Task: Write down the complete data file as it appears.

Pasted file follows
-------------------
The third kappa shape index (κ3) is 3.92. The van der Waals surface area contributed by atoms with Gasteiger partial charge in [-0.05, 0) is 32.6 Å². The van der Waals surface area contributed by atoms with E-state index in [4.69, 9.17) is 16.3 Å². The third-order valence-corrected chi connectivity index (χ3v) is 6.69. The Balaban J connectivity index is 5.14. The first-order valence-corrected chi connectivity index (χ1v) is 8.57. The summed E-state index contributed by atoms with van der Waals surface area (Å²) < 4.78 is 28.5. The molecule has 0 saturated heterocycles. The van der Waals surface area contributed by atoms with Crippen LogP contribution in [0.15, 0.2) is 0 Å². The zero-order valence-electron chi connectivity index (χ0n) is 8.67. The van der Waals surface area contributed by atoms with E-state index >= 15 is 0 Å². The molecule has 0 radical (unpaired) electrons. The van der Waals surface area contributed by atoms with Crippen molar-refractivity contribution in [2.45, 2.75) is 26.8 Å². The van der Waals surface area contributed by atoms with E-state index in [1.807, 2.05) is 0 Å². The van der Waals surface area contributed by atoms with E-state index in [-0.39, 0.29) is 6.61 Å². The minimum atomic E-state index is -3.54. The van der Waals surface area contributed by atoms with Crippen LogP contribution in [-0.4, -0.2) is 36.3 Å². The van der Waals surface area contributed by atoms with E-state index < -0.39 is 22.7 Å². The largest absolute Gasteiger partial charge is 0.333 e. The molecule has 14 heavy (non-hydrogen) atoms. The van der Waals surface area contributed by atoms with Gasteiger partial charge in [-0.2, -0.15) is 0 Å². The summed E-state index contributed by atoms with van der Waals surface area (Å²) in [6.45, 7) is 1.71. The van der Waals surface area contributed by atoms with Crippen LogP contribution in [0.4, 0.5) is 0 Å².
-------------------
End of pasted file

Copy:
The third kappa shape index (κ3) is 3.92. The van der Waals surface area contributed by atoms with Gasteiger partial charge in [-0.05, 0) is 32.6 Å². The van der Waals surface area contributed by atoms with E-state index in [4.69, 9.17) is 16.3 Å². The third-order valence-corrected chi connectivity index (χ3v) is 6.69. The Balaban J connectivity index is 5.14. The first-order valence-corrected chi connectivity index (χ1v) is 8.57. The summed E-state index contributed by atoms with van der Waals surface area (Å²) < 4.78 is 28.5. The molecule has 0 saturated heterocycles. The van der Waals surface area contributed by atoms with Crippen LogP contribution in [0.15, 0.2) is 0 Å². The zero-order valence-electron chi connectivity index (χ0n) is 8.67. The van der Waals surface area contributed by atoms with E-state index >= 15 is 0 Å². The molecule has 0 radical (unpaired) electrons. The van der Waals surface area contributed by atoms with Crippen molar-refractivity contribution in [2.45, 2.75) is 26.8 Å². The van der Waals surface area contributed by atoms with E-state index in [1.807, 2.05) is 0 Å². The van der Waals surface area contributed by atoms with E-state index in [-0.39, 0.29) is 6.61 Å². The minimum atomic E-state index is -3.54. The van der Waals surface area contributed by atoms with Crippen LogP contribution in [-0.4, -0.2) is 36.3 Å². The van der Waals surface area contributed by atoms with E-state index < -0.39 is 22.7 Å². The largest absolute Gasteiger partial charge is 0.333 e. The molecule has 14 heavy (non-hydrogen) atoms. The van der Waals surface area contributed by atoms with Gasteiger partial charge in [-0.2, -0.15) is 0 Å². The summed E-state index contributed by atoms with van der Waals surface area (Å²) in [6.45, 7) is 1.71. The van der Waals surface area contributed by atoms with Crippen LogP contribution in [0.4, 0.5) is 0 Å².